The following seven pairs add to $16$ so at least one of each pair must be removed:

$(1,15)$, $(2,14)$, $(3,13)$, $(4,12)$, $(5,11)$, $(6,10)$, $(7,9)$.

If removing these seven is sufficient, then we would be left with $8$, $16$ and seven others.

But

$16+9 = 25$
So we must remove $9$ and keep its partner
$7$

$7+2 = 9$
So we must remove $2$ and
keep $14$

$14+11 = 25$ So we
must remove $11$ and keep $5$

$5+4 = 9$
So we must remove $4$ and keep
$12$

$12+13 = 25$ So we
must remove $13$ and keep $3$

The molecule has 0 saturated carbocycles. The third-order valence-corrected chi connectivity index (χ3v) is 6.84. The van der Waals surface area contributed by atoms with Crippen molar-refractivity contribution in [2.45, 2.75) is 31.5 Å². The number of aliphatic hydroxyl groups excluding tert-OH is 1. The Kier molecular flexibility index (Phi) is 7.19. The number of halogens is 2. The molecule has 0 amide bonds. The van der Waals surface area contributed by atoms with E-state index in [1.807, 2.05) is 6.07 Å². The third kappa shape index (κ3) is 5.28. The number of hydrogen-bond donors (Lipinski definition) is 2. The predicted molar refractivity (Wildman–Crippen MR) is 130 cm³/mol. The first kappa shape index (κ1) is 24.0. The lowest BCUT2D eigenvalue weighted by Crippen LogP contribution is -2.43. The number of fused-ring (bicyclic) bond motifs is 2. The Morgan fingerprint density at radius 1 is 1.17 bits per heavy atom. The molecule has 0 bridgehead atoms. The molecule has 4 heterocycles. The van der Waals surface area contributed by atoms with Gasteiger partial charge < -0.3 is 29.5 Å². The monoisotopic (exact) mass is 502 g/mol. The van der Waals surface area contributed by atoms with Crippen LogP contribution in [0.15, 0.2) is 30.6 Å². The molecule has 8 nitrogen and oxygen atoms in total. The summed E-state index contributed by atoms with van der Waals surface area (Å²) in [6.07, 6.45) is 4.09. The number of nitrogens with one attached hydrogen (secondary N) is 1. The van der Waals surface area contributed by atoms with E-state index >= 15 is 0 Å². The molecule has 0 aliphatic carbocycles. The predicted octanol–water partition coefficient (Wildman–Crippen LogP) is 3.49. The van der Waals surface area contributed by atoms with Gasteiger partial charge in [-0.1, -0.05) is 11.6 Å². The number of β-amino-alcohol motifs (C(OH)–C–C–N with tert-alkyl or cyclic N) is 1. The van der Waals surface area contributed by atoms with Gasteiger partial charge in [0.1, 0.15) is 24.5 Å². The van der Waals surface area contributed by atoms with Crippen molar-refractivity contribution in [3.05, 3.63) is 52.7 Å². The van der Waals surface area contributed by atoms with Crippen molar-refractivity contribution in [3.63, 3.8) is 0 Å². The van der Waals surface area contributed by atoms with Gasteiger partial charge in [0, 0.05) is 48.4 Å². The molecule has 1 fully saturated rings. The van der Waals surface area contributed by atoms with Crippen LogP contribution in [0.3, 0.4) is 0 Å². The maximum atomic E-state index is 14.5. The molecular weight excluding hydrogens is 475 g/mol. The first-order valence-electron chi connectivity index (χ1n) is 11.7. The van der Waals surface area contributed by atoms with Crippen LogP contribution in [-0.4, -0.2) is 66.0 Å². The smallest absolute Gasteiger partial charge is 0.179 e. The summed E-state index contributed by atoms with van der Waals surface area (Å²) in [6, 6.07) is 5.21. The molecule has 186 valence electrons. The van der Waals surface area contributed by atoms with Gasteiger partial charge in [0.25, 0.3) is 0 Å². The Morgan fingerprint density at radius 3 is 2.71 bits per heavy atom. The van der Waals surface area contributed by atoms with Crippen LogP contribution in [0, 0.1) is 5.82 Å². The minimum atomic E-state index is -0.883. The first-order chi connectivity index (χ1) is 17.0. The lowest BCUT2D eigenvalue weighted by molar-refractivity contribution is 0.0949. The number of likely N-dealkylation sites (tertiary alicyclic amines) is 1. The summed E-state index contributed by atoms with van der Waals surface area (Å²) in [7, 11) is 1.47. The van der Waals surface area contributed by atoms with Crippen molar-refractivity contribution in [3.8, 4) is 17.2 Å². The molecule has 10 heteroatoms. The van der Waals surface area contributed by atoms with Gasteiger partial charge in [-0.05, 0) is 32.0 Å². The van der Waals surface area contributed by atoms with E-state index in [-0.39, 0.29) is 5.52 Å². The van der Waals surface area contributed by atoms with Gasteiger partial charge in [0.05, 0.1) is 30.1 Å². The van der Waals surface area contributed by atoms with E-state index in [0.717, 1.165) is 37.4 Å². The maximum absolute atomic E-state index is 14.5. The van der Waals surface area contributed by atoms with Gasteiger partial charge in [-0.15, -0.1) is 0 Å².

$3+1 = 4$
So we must remove $1$ and keep
$15$

$15+10 =
25$ So we must remove $10$ and
keep $6$

But we have kept $3$ and
$6$ which add to $9$.

Hence it is not
sufficient to remove only seven. If we remove the number $6$, we
obtain a set which satisfies the condition:
$\{8,16,7,14,5,12,3,15\}$ or in ascending order
$\{3,5,7,8,12,14,15,16\}$.

Hence eight is the
smallest number of numbers that may be removed.

*This problem is taken from the UKMT Mathematical Challenges.**View the archive of all weekly problems grouped by curriculum topic*

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